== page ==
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Monday, December 09, 2019 {{ new Date().getDay() }}

Mitt Romney attacked firemen, teachers, and police today in his response to President Obama’s press conference on the economy. “[Obama] says we need more fireman, more policeman, more teachers,” Romney said. “Did he not get the message of Wisconsin? The American people did. It’s time for us to cut back on government and help the American people.”

His position, in other words, is to double-down on every economic policy that hasn’t worked so far. In fact, it’s Romney who hasn’t learned the lesson of Wisconsin — even right-wing Governor Scott Walker knew to exempt cops and firefighters from his anti-union crackdown. Instead, Romney’s taking his cues from Ohio Governor John Kasich, whose attempt to gut the rights of public employees was emphatically rejected by Ohio voters last November.

Romney was attacking Obama for saying that the “private sector is doing fine” this morning. While “fine” might not be the best way to describe a private sector job growth rate that probably should be higher, it’s clear that Obama was making a more important point — budget-cutting austerity, the core Republican (and European) policy these days, cripples entire economies. Here’s the full context of his words:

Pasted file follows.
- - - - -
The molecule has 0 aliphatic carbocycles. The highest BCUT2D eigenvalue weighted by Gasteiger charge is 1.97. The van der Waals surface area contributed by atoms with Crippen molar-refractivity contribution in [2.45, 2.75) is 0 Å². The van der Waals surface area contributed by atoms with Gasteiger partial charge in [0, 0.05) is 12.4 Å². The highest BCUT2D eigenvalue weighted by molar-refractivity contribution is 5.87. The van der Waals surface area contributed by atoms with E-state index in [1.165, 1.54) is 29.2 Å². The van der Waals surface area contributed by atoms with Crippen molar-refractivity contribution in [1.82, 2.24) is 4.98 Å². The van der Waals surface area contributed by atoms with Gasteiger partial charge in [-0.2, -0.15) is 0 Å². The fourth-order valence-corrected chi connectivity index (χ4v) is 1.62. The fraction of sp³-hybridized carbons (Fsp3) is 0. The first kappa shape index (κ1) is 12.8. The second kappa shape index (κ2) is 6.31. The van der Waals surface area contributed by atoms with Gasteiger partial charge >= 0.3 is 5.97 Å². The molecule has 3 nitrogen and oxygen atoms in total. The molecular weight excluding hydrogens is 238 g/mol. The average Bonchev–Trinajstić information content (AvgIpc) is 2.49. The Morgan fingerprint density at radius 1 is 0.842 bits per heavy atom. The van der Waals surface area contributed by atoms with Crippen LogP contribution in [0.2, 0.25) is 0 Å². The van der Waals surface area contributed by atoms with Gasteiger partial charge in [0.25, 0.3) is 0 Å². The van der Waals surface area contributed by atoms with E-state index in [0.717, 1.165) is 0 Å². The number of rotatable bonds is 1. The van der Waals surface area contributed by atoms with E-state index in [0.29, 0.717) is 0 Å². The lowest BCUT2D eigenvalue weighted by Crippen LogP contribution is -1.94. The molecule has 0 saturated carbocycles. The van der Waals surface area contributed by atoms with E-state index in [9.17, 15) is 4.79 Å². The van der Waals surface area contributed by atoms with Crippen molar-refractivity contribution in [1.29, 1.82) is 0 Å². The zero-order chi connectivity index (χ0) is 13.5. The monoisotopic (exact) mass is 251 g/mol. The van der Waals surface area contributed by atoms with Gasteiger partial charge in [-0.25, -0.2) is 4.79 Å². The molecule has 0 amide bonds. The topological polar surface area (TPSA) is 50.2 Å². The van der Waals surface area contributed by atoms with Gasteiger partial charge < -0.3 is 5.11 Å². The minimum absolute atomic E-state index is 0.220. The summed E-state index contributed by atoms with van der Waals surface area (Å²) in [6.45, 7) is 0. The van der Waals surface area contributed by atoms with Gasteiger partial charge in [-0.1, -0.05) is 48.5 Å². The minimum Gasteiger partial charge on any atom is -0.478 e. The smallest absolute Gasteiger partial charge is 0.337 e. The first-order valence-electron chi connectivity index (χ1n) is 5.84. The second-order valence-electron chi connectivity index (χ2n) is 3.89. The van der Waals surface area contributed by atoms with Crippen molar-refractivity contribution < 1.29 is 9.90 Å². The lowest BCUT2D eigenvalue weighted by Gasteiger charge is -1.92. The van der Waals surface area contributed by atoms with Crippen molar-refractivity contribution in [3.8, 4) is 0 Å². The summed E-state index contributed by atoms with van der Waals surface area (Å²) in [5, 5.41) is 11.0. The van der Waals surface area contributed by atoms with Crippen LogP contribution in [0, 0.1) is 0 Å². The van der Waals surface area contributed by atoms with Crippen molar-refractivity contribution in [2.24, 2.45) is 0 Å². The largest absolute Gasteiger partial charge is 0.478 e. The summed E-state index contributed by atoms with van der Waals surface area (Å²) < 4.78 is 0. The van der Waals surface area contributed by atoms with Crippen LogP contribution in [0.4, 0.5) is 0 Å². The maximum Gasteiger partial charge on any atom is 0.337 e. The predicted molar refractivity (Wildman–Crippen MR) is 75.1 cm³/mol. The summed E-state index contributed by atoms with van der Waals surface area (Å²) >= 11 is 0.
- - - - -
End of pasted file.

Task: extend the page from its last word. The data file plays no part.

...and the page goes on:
We’ve created 4.3 million jobs over the past 27 months. The private sector is doing fine. Where we’re seeing problems is with state and local government, often with cuts initiated by governors or mayors who are not getting the kind of help they’re accustomed to from the federal government.

The biggest shock to the American labor market since the 2009 stimulus — which provided aid to local governments — ran out in 2011 has been the gutting and firing of public employees like teachers and state workers. Getting rid of essential public services means there is also less money in the pocket of state employees who buy things from the private sector.

And Obama made clear in the conference that he thinks Republican-style budget-slashing is killing Europe, too. He called out policies — pushed by Germany — that would bring “austerity too quickly” to Spain and Greece, and instead called for an economic strategy where countries do “everything we can to grow now even as we lock in a long-term plan to stabilize our debt and our deficits and start bringing them down in a — in a steady, sensible way.”


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